Pierce, the No 12 seed, had been eliminated in the third round by Barbara Rittner, 6-4, 6-2, beaten as much by her own error-strewn play as the efficiency of an unseeded German opponent. The crowd had looked forward to seeing the Montreal-born Pierce renew her rivalry with Arantxa Sanchez Vicario, who had ended her prospects of winning the title for France in the 1994 final. On reflection, they were probably relieved to be spared the possibility of further embarrassment in the fourth round.
This may not be an ideal time to play Sanchez Vicario, who scurried past Elena Likhovtseva, 6-0, 6-0, a result which made one wonder how the Spaniard had lost to the Russian in Berlin a couple of weeks ago, 6-0 in the third set. "I didn't play as good as today," was Sanchez Vicario's explanation.
Although Pierce had experienced a similar sour reaction from Parisian spectators after losing to Germany's Petra Begerow during an indoor event here in February, she was clearly shaken on this occasion.
Unfortunately, she did not allow time to regain her composure before entering the interview room, where the performance she gave was also less than distinguished. "You know, shit happens," Pierce said when questioned about the errors which had zoomed from her forehand. "Fine me," she added. "Sorry, that's the only thing I could think of."
Wisely, the 21-year-old Pierce exercised restraint when asked if she thought the spectators had been fair. "You can never say the crowd is fair or not here," she said. "It's not the first time it's happened to me. If they whistled when I walked off the court today, there's nothing I can do about it."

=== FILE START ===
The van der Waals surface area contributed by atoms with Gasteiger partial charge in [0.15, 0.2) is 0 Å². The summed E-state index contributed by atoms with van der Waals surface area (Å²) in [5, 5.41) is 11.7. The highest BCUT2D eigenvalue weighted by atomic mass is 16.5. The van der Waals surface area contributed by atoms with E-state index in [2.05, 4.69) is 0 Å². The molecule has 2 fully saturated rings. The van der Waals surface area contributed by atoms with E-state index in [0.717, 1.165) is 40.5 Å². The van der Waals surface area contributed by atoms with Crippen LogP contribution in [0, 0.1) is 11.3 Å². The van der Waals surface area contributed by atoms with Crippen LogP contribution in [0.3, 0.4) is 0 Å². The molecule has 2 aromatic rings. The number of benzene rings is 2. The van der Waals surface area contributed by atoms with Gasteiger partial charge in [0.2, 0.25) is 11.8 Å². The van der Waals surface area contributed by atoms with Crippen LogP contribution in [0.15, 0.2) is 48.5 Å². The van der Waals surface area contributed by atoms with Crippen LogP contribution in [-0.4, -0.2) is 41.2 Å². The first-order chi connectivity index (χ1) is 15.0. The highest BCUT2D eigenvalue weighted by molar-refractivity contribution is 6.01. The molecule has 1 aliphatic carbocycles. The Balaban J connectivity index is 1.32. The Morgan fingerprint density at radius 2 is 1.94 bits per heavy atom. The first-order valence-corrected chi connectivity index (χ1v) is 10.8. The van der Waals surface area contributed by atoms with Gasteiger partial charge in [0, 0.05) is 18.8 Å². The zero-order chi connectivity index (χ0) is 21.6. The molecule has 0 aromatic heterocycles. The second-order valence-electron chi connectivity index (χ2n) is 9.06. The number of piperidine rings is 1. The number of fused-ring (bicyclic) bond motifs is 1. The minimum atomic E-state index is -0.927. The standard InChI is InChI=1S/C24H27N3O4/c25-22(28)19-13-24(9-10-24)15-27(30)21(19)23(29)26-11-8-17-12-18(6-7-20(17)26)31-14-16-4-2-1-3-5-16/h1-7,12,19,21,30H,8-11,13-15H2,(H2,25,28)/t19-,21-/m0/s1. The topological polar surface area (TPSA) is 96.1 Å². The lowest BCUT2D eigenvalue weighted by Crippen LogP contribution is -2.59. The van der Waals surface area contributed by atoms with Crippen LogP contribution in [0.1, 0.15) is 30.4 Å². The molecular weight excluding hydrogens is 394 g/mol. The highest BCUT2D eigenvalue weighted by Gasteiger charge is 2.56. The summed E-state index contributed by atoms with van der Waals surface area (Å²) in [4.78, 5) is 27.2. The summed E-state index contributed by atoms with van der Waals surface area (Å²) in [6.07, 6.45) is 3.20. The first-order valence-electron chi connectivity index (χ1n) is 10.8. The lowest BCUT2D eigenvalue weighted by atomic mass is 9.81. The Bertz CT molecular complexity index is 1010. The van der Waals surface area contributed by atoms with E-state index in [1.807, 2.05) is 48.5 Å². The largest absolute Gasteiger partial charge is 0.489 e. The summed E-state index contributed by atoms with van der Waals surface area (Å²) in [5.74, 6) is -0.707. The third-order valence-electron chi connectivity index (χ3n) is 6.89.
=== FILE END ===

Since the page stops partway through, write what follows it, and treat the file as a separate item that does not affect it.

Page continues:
Pierce's progress at the Grand Slam championships has been a series of disappointments since her triumph at the 1995 Australian Open. She was eliminated in the second round when defending that title in January.
She would be advised to consult her current coaching team about ridding her game of confusion before Wimbledon. Since parting company with the Nick Bollettieri Tennis Academy two months ago, Pierce has worked with Brad Gilbert and his assistant, Joe Giuliano. Gilbert, of course, also needs to revive Andre Agassi, a second-round loser. The 15-year-old Martina Hingis was another casualty. The No 15 seed lost to Karina Habsudova of Slovakia 4-6, 7-5, 6-4.
Monica Seles, co-seeded No 1 with Steffi Graf, came close to dropping a set. Her serve was broken by the unseeded Belgian Sabine Appelmans in the opening set, and Seles then found herself 1-4 in arrears in the second set. She responded with characteristic determination, disputing one or two line calls between belting winning shots, and confidence gradually drained from Appelmans, who double-faulted on match point.
In the fourth round, Seles will play the No 13 seed Magdalena Maleeva of Bulgaria. They have met twice before, each credited with a win. Neither is likely to forget their last encounter, a quarter-final in Hamburg on 30 April, 1993. Statistically it counts as a win for Maleeva, 6-4, 4-3 retired. What occurred, of course, is that Gunther Parche, a spectator, intervened with a kitchen knife.
Pete Sampras, No 1 seed in the men's singles, is happy to be able to take a day off, having advanced to the last 16. "This is the toughest first week I've ever had in a major," the Wimbledon champion said.
If battling through five sets against Sergi Bruguera in the second round were not enough, Sampras was locked in another marathon yesterday, overcoming his compatriot Todd Martin 3-6, 6-4, 7-5, 4-6, 6-2.
Sampras finished the job with his 20th ace. Martin delivered 29 of them, but the rest of his game was not as reliable as that of his opponent.
Cooler weather yesterday helped Sampras. "I actually felt pretty fresh considering the long match with Sergi," he said. "I felt I competed well."
Sampras now plays Scott Draper, an Australian ranked No 99, who ended Jeff Tarango's participation in Grand Slam tennis - at least until after Wimbledon - by winning 6-1, 6-2, 6-3. Tarango, you may remember, is banned from the All-England Club next month following his outburst last year.
Jim Courier advanced at the expense of Karol Kucera of Slovakia who retired in the fourth set after injuring a foot.
Results, Sporting Digest, page 28Reuse content